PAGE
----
Starting a side gig while you’re still working full time is not for the fragile or those who really, really like money (immediate money, that is). It takes passion, guts and a certain level of comfort with risks to start your own business. The payoff, however, is totally worth it: working and earning for yourself, setting your own hours, making awesome connections with even more awesome people and doing what you love as your job.
If any of that sounds more appealing that your clinically grey cubicle, read on for some tips and tricks to get your side hustle hustlin’.
Know Your Contract
We’re not talking about your first contract with a new client. Before you put some bustle in your side hustle, make sure you won’t be sued all the way back to your parent’s basement by your current employer for doing it. Go through your employment contract with a fine-tooth comb and make sure you fully understand the parameters of continuing your current job while starting your business. Many businesses these days are very open and accepting of their staff starting a side gig because that person will gain valuable skills on their own time that are still applicable to their day job. However, it bodes well for your business to be sure you aren’t stepping on any toes – or breaking any legally binding contract items.
There are thousands of small business ideas out there that do not require deep-pocketed investors or government grants to get started. But before you dive into the world of entrepreneurialism, make sure your current financial situation is in order. If you’re constantly running in the red with your current lifestyle, now might not be the best time to start a business. Pay down your debt, put any extra money in the bank and start eating dinner at home. This will make sure that you have capital to invest in your business once the time is right to get it going.
A side gig starts with a great idea, one that is somewhere between what you love and what you know about. It is imperative that your side gig is something you enjoy doing because you’re going to be doing it a lot. And you’re going to be doing it after you’ve already worked a full day, plus on weekends and any other time that you’re not already busy or trying to live your life. In other words, make sure your side gig feels like a hobby (but don’t treat it like one).
Stepping into the world of small business ownership can feel like you’ve just come through the back of your gramma’s old wardrobe and Tilda Swinton is there. In other words, you have no idea where you are or what you’re doing. But it gets a bit easier if you surround yourself with people who are doing the same thing you are. Seek out others who are doing what you want to be doing and make friends, comment on and buy their stuff, and share it around. Doing this will not only help you learn about your business before you get it off the ground but will also build your community – that is, people who will be a big part of the success of your business because they will comment, share and drive others to your service or product.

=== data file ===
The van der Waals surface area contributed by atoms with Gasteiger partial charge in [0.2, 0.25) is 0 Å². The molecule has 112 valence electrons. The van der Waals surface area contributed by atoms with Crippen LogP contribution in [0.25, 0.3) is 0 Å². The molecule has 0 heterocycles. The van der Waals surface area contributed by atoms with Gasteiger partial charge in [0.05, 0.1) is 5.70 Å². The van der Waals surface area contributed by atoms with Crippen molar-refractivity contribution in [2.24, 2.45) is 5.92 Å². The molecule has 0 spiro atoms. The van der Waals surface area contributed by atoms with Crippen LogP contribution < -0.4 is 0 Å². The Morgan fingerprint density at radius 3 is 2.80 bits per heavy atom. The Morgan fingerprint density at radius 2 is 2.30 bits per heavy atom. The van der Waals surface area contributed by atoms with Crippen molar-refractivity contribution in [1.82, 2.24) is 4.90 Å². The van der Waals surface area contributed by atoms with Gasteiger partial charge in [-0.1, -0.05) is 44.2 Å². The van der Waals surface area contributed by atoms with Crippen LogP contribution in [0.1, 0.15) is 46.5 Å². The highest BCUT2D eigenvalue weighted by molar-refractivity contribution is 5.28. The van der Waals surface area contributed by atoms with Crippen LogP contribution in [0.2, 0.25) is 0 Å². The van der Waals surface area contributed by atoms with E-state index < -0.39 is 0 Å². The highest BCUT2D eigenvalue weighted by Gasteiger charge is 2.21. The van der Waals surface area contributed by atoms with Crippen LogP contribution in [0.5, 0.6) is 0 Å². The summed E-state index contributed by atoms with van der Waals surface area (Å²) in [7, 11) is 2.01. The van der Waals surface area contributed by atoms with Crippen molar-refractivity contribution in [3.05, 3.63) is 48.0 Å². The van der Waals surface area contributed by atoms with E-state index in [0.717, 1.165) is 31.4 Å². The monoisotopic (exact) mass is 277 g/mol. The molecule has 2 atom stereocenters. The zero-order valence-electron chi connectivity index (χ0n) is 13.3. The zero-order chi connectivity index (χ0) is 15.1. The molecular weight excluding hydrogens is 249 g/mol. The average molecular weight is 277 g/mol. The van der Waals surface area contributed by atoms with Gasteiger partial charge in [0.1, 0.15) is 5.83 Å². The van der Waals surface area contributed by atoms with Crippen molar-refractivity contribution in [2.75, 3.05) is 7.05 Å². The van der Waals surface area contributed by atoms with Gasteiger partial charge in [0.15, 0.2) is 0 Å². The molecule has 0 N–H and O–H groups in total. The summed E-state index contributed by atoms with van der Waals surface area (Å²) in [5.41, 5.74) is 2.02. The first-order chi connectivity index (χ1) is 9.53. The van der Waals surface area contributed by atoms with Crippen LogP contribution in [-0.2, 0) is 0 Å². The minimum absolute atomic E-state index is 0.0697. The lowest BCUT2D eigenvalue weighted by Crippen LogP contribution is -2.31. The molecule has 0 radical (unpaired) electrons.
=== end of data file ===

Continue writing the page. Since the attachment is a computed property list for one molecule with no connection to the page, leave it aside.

Once you’ve decided what product or service you’re going to offer, make sure you have a solid idea of who you’re going to sell that product or service to. Find out where your ideal client hangs out online (don’t be creepy and sit outside their house) and learn about their likes, dislikes and lifestyle. A bit of market research can go a long way when it comes to launching a product or service and, with the juggernaut that is social media, it’s simple to do. When you find your ideal client and have learned a bit about them as a group, marketing to them will be that much more straightforward so that – ta da! – making a sale will be a snap. Or a few snaps. You are new, after all.
First Client Fever
You’ve finally landed your first client – yippee! Take a few minutes to celebrate – and then get back to work. Your first client is an opportunity to do a great job for them but also hone in your skillset and make your next client’s experience that much better. Get testimonials from every client you work with to showcase on your website (you do have a website, right?!) and social channels. Take the excitement of your first paying client and drive it back into your business so you can continue to get better and better, which will hopefully translate into more and more business.
That’s not just a slogan for your niece’s summer camp group. The first time you have to chase a client for payment (and never get it) or the first time you receive a less-than-glowing review will halt your momentum and throw up a huge roadblock if you’re not prepared. While negativity isn’t pretty, understand that these things happen and that it is imperative to the long-term success of your business that you keep moving forward. Change your approach if need be and learn from your mistakes – but don’t ever let the haters get you down.
Written by Jess Campbell